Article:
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51

Cell Signal Some backgrounds as explained by ce4 on the question Does 'poor' reception deplete the battery quicker?: The transceiver circuit is engineered with power saving in mind and will reduce sending power as much as possible if the reception is good. This also reduces the SAR value which is a measurement for exposure of the human body to ...


15

Yes, it does cost you more power. The transceiver circuit is engineered with power saving in mind and will reduce sending power as much as possible if the reception is good. This also reduces the SAR value which is a measurement for exposure of the human body to radiation. If the reception is bad sending signal strength has to be adjusted accordingly. ...


12

Cell signal To add to ce4's answer: You can check that for yourself. If you take a look at your battery stats (they are always at a little different place in the system menu: Sometimes in the main menu, other times under phone info), it lists the apps which used most of your battery. One of the highest consumers in there is most likely your display -- and ...


11

They are referring to the mobile data connection: G: GPRS (slowest) E: Edge (enhanced GSM) 3G: UMTS H: HSPA (enhanced 3G) H+: HSPA+ (even more enhanced/faster HSPA) 4G: LTE (thanks to eldarerathis for confirmation) The bars obviously show signal quality, and the arrows show whether data transfer is in progress. As for the colors (your pictures show blue ...


9

No. Bad cellphone coverage decreases battery life because the phone has to transmit with more power to be able to communicate back to the cell tower. It's like when you can barely hear someone hollering at you: you shout louder too to make sure they can hear you. But GPS is a one-way signal: the phone only receives it, it doesn't transmit anything. It ...


7

Why? When the phone signals are weak, the android OS constantly scan the area thoroughly. This requires more battery power. That's the reason your phone gets so hot when you are in areas with poor reception. Could it be solved? That is the reason it is advised to turn flight mode on when you are is low-signal areas to preserve your battery life. Is it a ...


6

GPS generally affects battery life significantly only when used (in standby, its energy consumption is neglible, usually far below 1 mW). But when it tries to aquire a fix (i.e. you want to know your current position), it might reach consumption values comparable to your device's screen (~500 mW). So in your described situation, it might influence battery ...


5

I would assume this is due to the cell radio firmware, not Android. But I'm not sure. In many cases you can flash older Modem firmware using Odin or Clockworkmod, so you could test and see if the Froyo firmware affects this under Gingerbread. There should be a thread in the Galaxy S forum on XDA with the modems, I'll update this if I remember to look for ...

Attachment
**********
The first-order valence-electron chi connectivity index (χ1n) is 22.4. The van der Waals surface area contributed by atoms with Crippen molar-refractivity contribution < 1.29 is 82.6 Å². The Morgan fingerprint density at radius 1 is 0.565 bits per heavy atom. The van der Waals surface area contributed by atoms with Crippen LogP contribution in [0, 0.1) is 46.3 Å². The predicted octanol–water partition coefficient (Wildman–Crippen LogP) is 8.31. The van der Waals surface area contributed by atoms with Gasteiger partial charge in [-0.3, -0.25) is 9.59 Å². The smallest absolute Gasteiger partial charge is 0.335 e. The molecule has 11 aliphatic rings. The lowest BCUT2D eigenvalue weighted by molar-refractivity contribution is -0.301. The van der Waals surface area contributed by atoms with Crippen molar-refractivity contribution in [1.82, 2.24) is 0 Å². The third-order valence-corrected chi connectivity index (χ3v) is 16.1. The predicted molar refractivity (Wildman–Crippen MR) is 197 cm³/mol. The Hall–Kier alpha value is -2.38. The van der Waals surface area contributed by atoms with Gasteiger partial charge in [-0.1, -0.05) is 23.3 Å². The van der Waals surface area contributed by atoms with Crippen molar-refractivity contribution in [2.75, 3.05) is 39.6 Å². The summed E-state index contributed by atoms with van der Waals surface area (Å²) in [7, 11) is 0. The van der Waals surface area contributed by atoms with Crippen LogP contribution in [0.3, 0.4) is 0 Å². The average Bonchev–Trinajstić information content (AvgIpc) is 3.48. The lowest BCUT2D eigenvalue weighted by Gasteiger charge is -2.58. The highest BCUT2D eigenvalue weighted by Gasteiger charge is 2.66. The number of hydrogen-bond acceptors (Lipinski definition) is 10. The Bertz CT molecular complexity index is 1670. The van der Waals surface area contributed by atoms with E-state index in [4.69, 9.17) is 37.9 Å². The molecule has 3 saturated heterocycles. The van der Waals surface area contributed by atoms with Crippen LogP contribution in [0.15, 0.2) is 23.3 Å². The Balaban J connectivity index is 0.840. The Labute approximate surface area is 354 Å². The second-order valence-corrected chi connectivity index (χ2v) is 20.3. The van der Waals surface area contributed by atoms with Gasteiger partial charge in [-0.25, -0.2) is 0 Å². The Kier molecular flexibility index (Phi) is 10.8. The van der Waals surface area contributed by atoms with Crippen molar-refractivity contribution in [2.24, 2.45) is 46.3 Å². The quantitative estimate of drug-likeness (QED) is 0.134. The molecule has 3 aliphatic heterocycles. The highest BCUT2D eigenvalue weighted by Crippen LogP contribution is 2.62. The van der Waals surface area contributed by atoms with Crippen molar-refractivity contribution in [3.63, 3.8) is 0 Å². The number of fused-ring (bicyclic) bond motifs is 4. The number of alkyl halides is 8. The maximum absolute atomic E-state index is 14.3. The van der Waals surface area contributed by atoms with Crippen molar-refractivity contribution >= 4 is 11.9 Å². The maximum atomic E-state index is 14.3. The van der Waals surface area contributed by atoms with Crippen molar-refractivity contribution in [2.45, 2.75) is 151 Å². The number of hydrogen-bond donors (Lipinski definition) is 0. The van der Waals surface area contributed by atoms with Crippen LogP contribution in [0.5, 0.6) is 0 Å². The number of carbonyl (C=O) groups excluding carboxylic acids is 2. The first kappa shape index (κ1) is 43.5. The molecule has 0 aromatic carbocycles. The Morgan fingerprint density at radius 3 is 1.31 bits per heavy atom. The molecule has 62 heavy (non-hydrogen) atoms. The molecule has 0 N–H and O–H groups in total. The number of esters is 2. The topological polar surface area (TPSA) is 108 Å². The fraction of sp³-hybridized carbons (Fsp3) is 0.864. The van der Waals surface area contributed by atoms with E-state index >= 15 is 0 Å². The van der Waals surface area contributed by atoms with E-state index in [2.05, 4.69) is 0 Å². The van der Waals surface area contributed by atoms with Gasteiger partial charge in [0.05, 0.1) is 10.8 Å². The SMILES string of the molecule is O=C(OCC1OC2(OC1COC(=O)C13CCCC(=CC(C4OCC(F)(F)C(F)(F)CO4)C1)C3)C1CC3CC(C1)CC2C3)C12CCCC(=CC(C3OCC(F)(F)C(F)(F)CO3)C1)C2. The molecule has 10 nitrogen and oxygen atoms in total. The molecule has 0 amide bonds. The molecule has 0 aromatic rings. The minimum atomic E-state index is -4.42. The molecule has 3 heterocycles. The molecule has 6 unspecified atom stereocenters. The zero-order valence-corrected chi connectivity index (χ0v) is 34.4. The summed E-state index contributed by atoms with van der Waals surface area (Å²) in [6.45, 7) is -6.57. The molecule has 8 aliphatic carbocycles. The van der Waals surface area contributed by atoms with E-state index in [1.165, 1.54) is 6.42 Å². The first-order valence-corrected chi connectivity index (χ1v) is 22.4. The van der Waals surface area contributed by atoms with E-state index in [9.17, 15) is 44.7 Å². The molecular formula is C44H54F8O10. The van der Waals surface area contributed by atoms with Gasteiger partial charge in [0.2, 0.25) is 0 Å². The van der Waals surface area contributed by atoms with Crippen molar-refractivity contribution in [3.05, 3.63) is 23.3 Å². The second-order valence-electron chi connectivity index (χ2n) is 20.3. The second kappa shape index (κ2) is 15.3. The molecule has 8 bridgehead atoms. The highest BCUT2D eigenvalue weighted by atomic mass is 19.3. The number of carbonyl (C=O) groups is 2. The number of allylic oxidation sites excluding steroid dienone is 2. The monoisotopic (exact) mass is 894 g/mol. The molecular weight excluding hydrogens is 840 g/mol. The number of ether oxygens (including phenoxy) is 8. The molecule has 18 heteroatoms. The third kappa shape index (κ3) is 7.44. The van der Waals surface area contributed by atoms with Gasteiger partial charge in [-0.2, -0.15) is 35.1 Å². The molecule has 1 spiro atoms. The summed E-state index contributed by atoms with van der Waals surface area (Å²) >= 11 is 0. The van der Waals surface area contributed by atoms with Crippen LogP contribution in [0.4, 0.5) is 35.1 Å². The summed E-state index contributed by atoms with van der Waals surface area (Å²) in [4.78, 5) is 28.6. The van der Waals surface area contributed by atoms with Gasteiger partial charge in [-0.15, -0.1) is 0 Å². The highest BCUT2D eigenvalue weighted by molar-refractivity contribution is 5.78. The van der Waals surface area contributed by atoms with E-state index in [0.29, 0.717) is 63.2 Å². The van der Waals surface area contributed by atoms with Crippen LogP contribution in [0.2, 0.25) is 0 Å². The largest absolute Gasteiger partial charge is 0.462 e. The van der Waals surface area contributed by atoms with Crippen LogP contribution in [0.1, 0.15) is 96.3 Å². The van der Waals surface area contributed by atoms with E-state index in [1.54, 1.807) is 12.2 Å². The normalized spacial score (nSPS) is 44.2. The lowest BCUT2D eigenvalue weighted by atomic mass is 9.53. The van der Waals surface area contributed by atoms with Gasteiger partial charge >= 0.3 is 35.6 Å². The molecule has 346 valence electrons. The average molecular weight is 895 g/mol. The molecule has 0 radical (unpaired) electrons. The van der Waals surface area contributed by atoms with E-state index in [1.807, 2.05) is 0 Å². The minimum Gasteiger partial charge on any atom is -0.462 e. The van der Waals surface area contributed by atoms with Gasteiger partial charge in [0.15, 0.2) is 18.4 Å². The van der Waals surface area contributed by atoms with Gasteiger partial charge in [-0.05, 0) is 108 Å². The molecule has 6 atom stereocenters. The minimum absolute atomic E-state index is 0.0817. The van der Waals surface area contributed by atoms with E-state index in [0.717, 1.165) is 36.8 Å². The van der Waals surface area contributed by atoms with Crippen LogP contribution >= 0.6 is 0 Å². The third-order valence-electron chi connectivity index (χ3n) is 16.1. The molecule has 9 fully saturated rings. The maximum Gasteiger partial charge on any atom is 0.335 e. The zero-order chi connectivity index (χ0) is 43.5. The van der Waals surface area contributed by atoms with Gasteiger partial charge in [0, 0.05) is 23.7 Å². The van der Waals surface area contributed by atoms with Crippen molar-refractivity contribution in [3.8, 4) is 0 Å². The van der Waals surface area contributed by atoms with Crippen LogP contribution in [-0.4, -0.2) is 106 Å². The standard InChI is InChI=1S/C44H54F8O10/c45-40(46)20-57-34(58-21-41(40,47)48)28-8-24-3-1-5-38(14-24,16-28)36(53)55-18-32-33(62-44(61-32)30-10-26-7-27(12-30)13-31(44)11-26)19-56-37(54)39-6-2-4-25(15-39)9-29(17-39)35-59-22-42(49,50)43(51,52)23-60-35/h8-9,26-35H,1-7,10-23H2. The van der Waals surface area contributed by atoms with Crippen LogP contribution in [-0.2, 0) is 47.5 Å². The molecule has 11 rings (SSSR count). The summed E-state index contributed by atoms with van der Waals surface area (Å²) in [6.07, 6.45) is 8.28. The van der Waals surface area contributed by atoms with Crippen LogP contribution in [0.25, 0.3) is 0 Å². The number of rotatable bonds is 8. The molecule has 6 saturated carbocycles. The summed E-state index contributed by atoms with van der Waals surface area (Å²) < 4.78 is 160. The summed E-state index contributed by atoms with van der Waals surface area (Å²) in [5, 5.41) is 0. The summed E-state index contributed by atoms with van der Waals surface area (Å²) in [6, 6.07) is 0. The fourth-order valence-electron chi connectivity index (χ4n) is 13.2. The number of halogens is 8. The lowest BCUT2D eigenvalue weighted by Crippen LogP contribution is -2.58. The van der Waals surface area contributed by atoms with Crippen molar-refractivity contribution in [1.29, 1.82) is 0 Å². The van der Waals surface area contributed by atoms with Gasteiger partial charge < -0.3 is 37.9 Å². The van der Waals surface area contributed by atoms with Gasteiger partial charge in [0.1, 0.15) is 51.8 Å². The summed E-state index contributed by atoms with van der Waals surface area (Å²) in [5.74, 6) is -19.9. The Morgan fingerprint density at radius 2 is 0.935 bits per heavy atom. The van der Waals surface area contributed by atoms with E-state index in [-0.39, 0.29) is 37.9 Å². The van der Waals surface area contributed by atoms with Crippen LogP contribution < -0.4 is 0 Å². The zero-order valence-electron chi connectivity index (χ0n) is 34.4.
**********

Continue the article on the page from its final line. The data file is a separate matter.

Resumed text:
4

Summing up from my comments above: How do signal boosters work? They work by forcing the device to do a re-connect. Though the device is permanently watching its neighborhood (for the case the signal gets too weak), it does not switch for just a trifle. Instead, it tries to weight the benefits against the costs: switching to a different cell has some ...


4

Essentially, a lower signal strength will lead you device to use more power that in turn drains your battery faster and causes the device to heat. The farther away you are from the closest cell tower, more your device needs to put out a higher power level in order to reach the tower. Transmitting at a higher power level requires more energy from the ...


3

You can do so by having your WiFi switched off when its signal gets weak. There are several apps available on the Playstore which can watch the WiFi signal, one of them being Tasker (which is what I use). Here you can define a minimum level and tell Tasker: If WiFi signal falls below this, switch WiFi off. Of course you can make it even more detailed, and ...


3

I have several bluetooth-GPS adapters that I use with all of my devices when I need a superb signal because a specialiced receiver is almost always superior to a smartphone's internal GPS (due to integration constraints). GPS Receiver: My favourite is the Bluemax 4043 bluetooth receiver. It has more than one day uptime, it can also log 32MB of GPS data and ...


3

If nobody else is having the issue, I'd send it back for a replacement. You probably just got unlucky. Though you might also want to compare the WiFi signal strength with your other phone, and try some speed tests to see if it's actually an issue or if the number of bars is just misleading.


2

It's hard to say without knowing what specific model(s) you're thinking of, but by and large the antennas you're thinking of are probably designed for 3G/EVDO, in which case the answer is no. Sprint's WiMAX network operates on a completely different frequency than it's 3G network, so the antenna for one will not work for the other. The EVO itself has two ...